First home buyers back in town

Staff Reporter

Real estate agents may soon see an increase to business with the more first home buyers looking to enter the market, new data has found.

According to Loan Market corporate spokesperson Paul Smith, 35 per cent of the brokerage’s enquiries in June came from first home buyers – 10 per cent more than May.

“We have gone eight months without an interest rate rise and this has not only given a much needed reprieve to households dealing with increased costs of living but has encouraged those looking to purchase their first home,” he said.

Mr Smith said while first home buyer enquiries were still 10 per cent down on June 2010 figures, interest rate stability had lifted consumer confidence and the increased activity was a welcome change after months of challenging market conditions.

“It’s particularly pleasing to see an increase in first time buyers as this part of the market has been dormant for much of the past 12 months,” he said.

“The disasters in Queensland and Victoria, housing affordability issues throughout the country and the continually soft retail numbers have all added to the pressures this consumer segment has faced.

“The large scale belief remains that housing affordability and cost of living pressures are the main deterrent to first home buyers fully entering the market.

“But we’re finally starting to see signs of optimism that will ease these concerns.

“This optimism is boosted by the RBA leaving the cash rate at 4.75 per cent, the Australian Bureau of Statistics reporting a rise in full-time employment and the weaker property market.”

Staff Reporter

Real estate agents may soon see an increase to business with the more first home buyers looking to enter the market, new data has found.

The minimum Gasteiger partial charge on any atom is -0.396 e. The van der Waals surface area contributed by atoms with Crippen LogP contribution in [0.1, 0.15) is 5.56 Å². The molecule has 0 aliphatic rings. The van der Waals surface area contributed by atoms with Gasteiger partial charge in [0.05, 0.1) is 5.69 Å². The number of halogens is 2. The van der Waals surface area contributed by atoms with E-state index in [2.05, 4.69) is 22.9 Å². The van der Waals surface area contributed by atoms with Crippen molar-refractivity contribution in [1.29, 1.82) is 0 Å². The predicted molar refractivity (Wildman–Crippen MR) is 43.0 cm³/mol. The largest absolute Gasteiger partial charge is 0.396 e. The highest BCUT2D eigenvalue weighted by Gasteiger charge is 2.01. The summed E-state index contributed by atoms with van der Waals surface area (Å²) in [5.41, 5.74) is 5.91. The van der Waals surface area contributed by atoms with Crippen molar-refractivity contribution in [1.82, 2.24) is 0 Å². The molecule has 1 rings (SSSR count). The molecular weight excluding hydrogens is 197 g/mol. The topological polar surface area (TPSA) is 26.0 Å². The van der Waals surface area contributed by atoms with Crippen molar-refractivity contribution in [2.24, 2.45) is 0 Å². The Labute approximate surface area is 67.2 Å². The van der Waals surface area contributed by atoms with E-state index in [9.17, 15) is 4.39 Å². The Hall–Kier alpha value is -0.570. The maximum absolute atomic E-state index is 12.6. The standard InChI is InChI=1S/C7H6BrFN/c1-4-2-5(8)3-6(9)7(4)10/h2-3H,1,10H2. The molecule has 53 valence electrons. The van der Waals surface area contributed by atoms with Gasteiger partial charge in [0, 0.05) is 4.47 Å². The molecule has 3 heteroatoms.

According to Loan Market corporate spokesperson Paul Smith, 35 per cent of the brokerage’s enquiries in June came from first home buyers – 10 per cent more than May.

“We have gone eight months without an interest rate rise and this has not only given a much needed reprieve to households dealing with increased costs of living but has encouraged those looking to purchase their first home,” he said.

Mr Smith said while first home buyer enquiries were still 10 per cent down on June 2010 figures, interest rate stability had lifted consumer confidence and the increased activity was a welcome change after months of challenging market conditions.

“It’s particularly pleasing to see an increase in first time buyers as this part of the market has been dormant for much of the past 12 months,” he said.

“The disasters in Queensland and Victoria, housing affordability issues throughout the country and the continually soft retail numbers have all added to the pressures this consumer segment has faced.

“The large scale belief remains that housing affordability and cost of living pressures are the main deterrent to first home buyers fully entering the market.

“But we’re finally starting to see signs of optimism that will ease these concerns.

“This optimism is boosted by the RBA leaving the cash rate at 4.75 per cent, the Australian Bureau of Statistics reporting a rise in full-time employment and the weaker property market.”

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